The Motley Fool says the time to buy shares is when they are on sale. What are you waiting for? It was never meant to be like this. We’ve already been through GFC1. Now people are talking about GFC2! They said the bailouts would save us. They said low interest rates would save the U.S. economy, and therefore Australia. They said we’ve de-coupled from America. Stock markets may have stabilised, for now, but the financial crisis is still with us. It remains global, and the news over the past couple of weeks turned from bad to worse. For the first…
The Motley Fool says the time to buy shares is when they are on sale. What are you waiting for?
It was never meant to be like this. We’ve already been through GFC1. Now people are talking about GFC2!
They said the bailouts would save us. They said low interest rates would save the U.S. economy, and therefore Australia. They said we’ve de-coupled from America.
Stock markets may have stabilised, for now, but the financial crisis is still with us. It remains global, and the news over the past couple of weeks turned from bad to worse.
- For the first time in history, the American government has lost its top-notch AAA rating, while euro-leaders held emergency meetings to prevent Italy and Spain from defaulting on their debts.
- Even more than before, everyone’s hurting… countries, investors and consumers alike. Banks have put the brakes on lending. House prices are falling. Stock markets are plunging. Your super is shrinking. It’s a nasty, downward spiral. Yet again.
- Unlike the GFC, this time around, analysts, economists, ministers, policy-makers, and equity commentators cannot agree on how these latest events will be resolved, or when — or indeed, if — the global economy will recover.
- This time around, the American and European bailout funds are running dry. This time around, they can’t cut interest rates. This remains unchartered territory for us all.
Worst since the Great Depression
It’s difficult to predict the future at the best of times, let alone now, when by most accounts, we are in the worst financial mess since the 1930s and the Great Depression.
We could possibly be on the verge of seismic monetary crisis, which would further transfer world economic power from Britain, the States and Europe to the BRIC nations and other emerging markets.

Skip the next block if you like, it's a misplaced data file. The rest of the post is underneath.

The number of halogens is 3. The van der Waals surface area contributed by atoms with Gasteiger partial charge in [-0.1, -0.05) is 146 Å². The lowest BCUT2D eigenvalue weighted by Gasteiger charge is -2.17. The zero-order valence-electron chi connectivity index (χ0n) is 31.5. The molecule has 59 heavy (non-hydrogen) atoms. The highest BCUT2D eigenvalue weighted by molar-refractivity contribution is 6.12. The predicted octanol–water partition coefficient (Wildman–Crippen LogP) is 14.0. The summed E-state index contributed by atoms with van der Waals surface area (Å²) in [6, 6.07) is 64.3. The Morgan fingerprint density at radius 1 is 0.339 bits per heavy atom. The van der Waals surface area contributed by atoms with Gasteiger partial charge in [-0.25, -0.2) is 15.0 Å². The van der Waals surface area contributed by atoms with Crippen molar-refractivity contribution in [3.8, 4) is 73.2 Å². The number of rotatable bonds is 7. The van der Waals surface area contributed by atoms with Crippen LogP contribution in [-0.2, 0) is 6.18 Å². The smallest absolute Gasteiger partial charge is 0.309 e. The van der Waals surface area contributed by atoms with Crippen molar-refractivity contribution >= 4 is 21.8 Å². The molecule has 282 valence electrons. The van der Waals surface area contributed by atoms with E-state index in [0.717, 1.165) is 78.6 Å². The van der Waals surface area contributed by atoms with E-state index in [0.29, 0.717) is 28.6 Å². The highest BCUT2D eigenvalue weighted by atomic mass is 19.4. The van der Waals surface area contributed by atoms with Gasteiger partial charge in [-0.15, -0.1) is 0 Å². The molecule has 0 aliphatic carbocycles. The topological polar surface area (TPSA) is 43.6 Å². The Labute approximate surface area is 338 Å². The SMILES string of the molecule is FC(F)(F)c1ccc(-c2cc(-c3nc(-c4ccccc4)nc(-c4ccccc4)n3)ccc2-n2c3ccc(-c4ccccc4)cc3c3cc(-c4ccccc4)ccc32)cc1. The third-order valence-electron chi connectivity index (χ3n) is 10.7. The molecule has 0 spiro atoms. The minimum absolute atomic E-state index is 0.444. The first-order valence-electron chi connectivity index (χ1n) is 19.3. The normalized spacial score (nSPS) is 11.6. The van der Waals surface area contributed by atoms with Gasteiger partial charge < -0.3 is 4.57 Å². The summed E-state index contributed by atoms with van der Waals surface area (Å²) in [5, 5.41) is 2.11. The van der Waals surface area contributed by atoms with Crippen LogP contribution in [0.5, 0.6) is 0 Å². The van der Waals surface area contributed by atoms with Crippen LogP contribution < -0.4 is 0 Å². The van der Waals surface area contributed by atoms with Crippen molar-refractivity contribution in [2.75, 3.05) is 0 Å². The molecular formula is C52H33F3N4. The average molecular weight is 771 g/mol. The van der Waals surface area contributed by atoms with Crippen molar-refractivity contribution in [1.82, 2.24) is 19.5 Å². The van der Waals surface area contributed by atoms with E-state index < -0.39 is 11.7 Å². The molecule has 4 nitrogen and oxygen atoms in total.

Such resourceful, agile and productive overseas countries could easily leave the old ailing service-based economies, like ours, dead for years. Think Japan.
What conventional wisdom is saying
Given the uncertainty, and the differing views of all the so-called experts, ordinary investors could be forgiven for sitting on the sidelines and waiting to see how events unfold.
The market remains unpredictable, if nothing else.
Let’s say S&P/ASX 200 index falls back below 4,000, and then heads lower to 3,500 as further worries arise.
You’d have thought that would be an ideal time to buy shares, wouldn’t you? We would.
Conventional wisdom says the very best time to buy shares is when everyone else is selling.
Even high-class companies such BHP Billiton (ASX: BHP), Wesfarmers (ASX: WES), CSL (ASX: CSL), Incitec Pivot (ASX: IPL), Cochlear (ASX: COH) and ResMed (ASX: RMD) could once again trade at bargain-basement prices.
If you are waiting on the sidelines today, waiting for the S&P/ASX 200 to go below 4,000, or even 3,500, you might think you’re making a smart move.
But you know what? We bet if — or when — the market does go below 3,500, you’ll still be sitting on the sidelines, waiting for it to go even lower.
Still waiting to buy
And if the index then falls to 3,000, we bet you’ll still be waiting to buy. That’s because, if the market did fall another 30% from here, it will have done so for a very good reason.
It might be because of US government suffers another credit downgrade, or the euro-zone collapses, or a major institution goes bust.
It might be because the Chinese economy goes into reverse. It might be because Warren Buffett capitulates and starts selling. Or something else equally unexpected.
Whatever it might be, you can be sure the news is going to be negative. There will be more uncertainty than ever, and therefore more reasons not invest in the stock market.
By all means, wait for the worst to pass. Then you can buy shares safely again… after everybody else of course… when the S&P/ASX 200 is trading at 5,000 or more. Remember, it was close to 5,000, in April this year.
Take a deep breath
To be a successful stock-market investor, you need courage and bravery. You need to take leaps of faith.
The best time to buy shares is when the news is bad, the economy is struggling, and there are no lights at the end of the tunnel. That’s when shares are at their cheapest.
The great investors always have belief, as doom and gloom gives them the opportunity to buy great companies at cheap prices. If you wait for the recovery, you’ve waited too long.
Have faith, and don’t you be the person who makes the classic mistake of buying only when prices are high.
Our strategy is to continue to drip-feed money into the market.
If you are disciplined and contribute regularly to your favourite stocks, companies like Commonwealth Bank (ASX: CBA), Telstra (ASX: TLS), QR National (ASX: QRN), Monadelphous Group (ASX: MND) and Sonic Healthcare (ASX: SHL), in the medium to long term, you should be rewarded.
Be brave… and buy cheap shares. You know it makes long-term, Foolish sense.
Free report: Read This Before The Next Market Crash
Motley Fool staff and freelancers may have interests in any of the stocks mentioned in this article. These interests can change at any time. The Motley Fool has a living, breathing disclosure policy.